The Bush administration has weighed in on the Labor, Health and Human Services, and Education appropriation bill being debated in Congress. Unfortunately, the administration’s policy statement on the bill shows how deeply it has embraced expansion of the welfare state.
The statement is riddled with complaints about “underfunded” programs and demands for “full funding” of new “initiatives.” It requests that Congress increase funding on social programs with trite names, such as Parent Drug Corps, Compassion Capital Fund, and Steps to a Healthier US. The administration has rapidly expanded domestic spending, and this statement reveals the mushy liberal mindset at work behind the increases with little regard to taxpayer costs.
Steps to a Healthier US promises “community initiatives to promote and enable healthful choices.” Checking out the program details here suggests that most of the money for this federal-local community partnership will get swallowed up in a bureaucracy of grant applications, strategy guidebooks, and national summits with 1,000 community leaders.
The statement says that the administration is “disappointed” that the Low Income Home Energy Assistance Program will get only $1.8 billion, and that the Access to Recovery Treatment Voucher Program will get “only” $100 million. The statement demands that the Corporation for National and Community Service be “fully funded,” else Congress “would deny thousands of Americans the opportunity to participate in national service.” This sounds like the sort of liberal carping that one would expect from Ted Kennedy.
The administration should be supporting conservatives in Congress who actually want to get federal spending under control. Yet Bush wants to show that he is “compassionate” with his conservatism. But big-time social spending sure isn’t compassionate to federal taxpayers.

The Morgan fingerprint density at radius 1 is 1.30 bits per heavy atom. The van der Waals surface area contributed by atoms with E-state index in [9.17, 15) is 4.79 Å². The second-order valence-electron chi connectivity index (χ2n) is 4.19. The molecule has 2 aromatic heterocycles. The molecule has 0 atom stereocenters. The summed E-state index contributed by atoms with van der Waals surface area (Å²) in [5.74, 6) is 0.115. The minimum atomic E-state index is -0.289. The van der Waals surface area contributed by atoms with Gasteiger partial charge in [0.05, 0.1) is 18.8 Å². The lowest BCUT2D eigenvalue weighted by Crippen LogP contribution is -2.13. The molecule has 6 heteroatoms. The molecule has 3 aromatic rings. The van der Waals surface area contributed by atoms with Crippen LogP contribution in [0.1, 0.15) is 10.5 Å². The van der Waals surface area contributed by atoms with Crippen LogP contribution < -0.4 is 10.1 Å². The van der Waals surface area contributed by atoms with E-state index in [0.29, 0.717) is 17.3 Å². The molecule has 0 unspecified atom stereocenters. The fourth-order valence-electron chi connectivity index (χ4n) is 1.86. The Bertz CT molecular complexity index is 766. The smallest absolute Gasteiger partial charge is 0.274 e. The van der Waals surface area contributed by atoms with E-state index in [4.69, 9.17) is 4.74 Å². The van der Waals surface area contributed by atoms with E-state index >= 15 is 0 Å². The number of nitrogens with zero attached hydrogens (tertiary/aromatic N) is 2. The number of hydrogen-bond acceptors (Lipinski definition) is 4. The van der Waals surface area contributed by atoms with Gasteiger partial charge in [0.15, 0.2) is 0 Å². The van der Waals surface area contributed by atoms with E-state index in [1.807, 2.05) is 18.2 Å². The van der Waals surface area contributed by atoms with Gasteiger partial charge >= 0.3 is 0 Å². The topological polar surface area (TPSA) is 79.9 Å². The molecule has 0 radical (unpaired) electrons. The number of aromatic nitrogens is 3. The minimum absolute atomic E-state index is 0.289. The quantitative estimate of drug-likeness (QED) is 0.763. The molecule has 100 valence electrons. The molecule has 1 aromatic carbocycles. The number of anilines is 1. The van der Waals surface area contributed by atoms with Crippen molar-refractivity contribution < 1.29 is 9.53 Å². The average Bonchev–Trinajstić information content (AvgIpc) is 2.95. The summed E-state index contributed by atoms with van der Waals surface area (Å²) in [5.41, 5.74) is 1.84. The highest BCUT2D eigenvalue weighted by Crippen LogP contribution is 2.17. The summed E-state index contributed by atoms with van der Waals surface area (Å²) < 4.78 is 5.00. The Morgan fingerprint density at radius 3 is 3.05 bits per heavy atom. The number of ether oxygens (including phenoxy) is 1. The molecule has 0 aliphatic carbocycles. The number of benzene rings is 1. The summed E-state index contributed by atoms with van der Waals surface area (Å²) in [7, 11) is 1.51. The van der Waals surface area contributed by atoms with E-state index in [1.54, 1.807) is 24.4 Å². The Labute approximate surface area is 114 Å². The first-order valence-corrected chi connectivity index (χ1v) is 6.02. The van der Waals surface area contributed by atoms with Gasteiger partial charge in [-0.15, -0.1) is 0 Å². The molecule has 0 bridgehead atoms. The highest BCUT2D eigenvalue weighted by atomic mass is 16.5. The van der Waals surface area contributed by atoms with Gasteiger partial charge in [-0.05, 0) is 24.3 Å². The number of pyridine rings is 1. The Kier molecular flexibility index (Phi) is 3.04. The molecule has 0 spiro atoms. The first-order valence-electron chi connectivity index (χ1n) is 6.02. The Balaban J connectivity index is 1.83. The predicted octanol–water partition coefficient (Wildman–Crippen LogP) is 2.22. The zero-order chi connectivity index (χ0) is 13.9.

What is also disturbing about this administration’s budget policies is that “reforms” always seem to cost taxpayers more money. For example, the administration’s statement applauds Congress for spending an added $129 million on Medicare appeals, but then asks that the process be “streamlined.” Shouldn’t a streamlined process save taxpayers money, not cost them more? Similarly, Medicare reform is supposed to be about cutting costs to avert the program’s coming financial crisis. In theory, prescription drugs should cut costs by reducing hospital stays. Yet taxpayers are getting walloped with an added $400 billion burden over the next 10 years because of the Medicare drug “reform” plan.
We saw the same thing with the president’s education reforms. Education Department outlays have ballooned 65 percent in just three years. Now, the administration’s policy statement on the appropriation bill urges Congress to “provide the full request” for a superfluous Mentoring of Middle School Students program, which is claimed to help kids make a “successful transition from elementary to secondary school.”
Since coming to office, the administration has been running a strangely compartmentalized budget policy — letting Americans keep more of their money on the tax side, but steadily building up the welfare state on the spending side. That political strategy won’t work much longer because spending is ultimately a taxpayer issue. Higher spending pushes up the deficit and creates a looming threat of higher taxes down the road.
Higher spending also threatens the president’s own tax-cutting legacy because liberals in future congresses will no doubt use the high deficit as an excuse to demand that the Bush tax cuts be allowed to expire. In addition, further tax reforms will be that much more difficult unless spending is controlled and budget room created.
The administration’s high-spending strategy makes the Republicans vulnerable to charges of fiscal irresponsibility by the Democrats. Conservatives in Congress need the president’s leadership to try to cut unneeded welfare-state programs. What they don’t need is the administration’s constant griping that pet projects are “underfunded.”
— Chris Edwards is the director of fiscal policy and Tad DeHaven is a policy researcher at the Cato Institute.